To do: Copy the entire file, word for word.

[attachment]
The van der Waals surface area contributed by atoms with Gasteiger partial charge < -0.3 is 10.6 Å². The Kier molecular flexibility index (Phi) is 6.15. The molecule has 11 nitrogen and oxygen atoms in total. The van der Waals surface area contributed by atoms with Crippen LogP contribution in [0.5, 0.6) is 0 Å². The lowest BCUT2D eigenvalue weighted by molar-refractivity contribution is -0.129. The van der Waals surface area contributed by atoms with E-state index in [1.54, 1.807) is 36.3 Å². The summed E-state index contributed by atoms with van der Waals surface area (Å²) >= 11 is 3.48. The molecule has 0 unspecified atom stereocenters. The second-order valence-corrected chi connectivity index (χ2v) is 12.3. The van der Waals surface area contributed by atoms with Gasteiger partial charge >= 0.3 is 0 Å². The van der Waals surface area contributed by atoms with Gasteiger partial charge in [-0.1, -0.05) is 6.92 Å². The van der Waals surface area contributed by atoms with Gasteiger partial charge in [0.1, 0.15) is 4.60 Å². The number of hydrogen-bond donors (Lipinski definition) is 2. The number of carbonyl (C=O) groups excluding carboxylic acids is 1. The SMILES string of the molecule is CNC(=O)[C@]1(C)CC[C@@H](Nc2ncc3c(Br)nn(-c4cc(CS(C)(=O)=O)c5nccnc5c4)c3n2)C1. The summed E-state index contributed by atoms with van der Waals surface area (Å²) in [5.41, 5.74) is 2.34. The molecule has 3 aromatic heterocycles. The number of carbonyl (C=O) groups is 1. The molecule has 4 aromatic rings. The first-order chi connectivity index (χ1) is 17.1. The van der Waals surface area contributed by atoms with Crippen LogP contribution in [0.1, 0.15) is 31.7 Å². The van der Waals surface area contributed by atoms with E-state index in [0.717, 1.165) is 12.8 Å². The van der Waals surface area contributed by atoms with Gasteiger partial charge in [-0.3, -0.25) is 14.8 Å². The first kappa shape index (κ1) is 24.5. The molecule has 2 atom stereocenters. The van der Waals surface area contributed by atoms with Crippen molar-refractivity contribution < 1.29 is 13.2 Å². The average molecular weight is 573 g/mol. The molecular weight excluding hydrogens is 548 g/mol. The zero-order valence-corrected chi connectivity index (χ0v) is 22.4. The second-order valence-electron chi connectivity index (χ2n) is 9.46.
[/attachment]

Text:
The van der Waals surface area contributed by atoms with Gasteiger partial charge < -0.3 is 10.6 Å². The Kier molecular flexibility index (Phi) is 6.15. The molecule has 11 nitrogen and oxygen atoms in total. The van der Waals surface area contributed by atoms with Crippen LogP contribution in [0.5, 0.6) is 0 Å². The lowest BCUT2D eigenvalue weighted by molar-refractivity contribution is -0.129. The van der Waals surface area contributed by atoms with E-state index in [1.54, 1.807) is 36.3 Å². The summed E-state index contributed by atoms with van der Waals surface area (Å²) >= 11 is 3.48. The molecule has 0 unspecified atom stereocenters. The second-order valence-corrected chi connectivity index (χ2v) is 12.3. The van der Waals surface area contributed by atoms with Gasteiger partial charge >= 0.3 is 0 Å². The van der Waals surface area contributed by atoms with Gasteiger partial charge in [-0.1, -0.05) is 6.92 Å². The van der Waals surface area contributed by atoms with Gasteiger partial charge in [0.1, 0.15) is 4.60 Å². The number of hydrogen-bond donors (Lipinski definition) is 2. The number of carbonyl (C=O) groups excluding carboxylic acids is 1. The SMILES string of the molecule is CNC(=O)[C@]1(C)CC[C@@H](Nc2ncc3c(Br)nn(-c4cc(CS(C)(=O)=O)c5nccnc5c4)c3n2)C1. The summed E-state index contributed by atoms with van der Waals surface area (Å²) in [5.41, 5.74) is 2.34. The molecule has 3 aromatic heterocycles. The number of carbonyl (C=O) groups is 1. The molecule has 4 aromatic rings. The first-order chi connectivity index (χ1) is 17.1. The van der Waals surface area contributed by atoms with Crippen LogP contribution in [0.1, 0.15) is 31.7 Å². The van der Waals surface area contributed by atoms with E-state index in [0.717, 1.165) is 12.8 Å². The van der Waals surface area contributed by atoms with Gasteiger partial charge in [-0.3, -0.25) is 14.8 Å². The first kappa shape index (κ1) is 24.5. The molecule has 2 atom stereocenters. The van der Waals surface area contributed by atoms with Crippen molar-refractivity contribution < 1.29 is 13.2 Å². The average molecular weight is 573 g/mol. The molecular weight excluding hydrogens is 548 g/mol. The zero-order valence-corrected chi connectivity index (χ0v) is 22.4. The second-order valence-electron chi connectivity index (χ2n) is 9.46.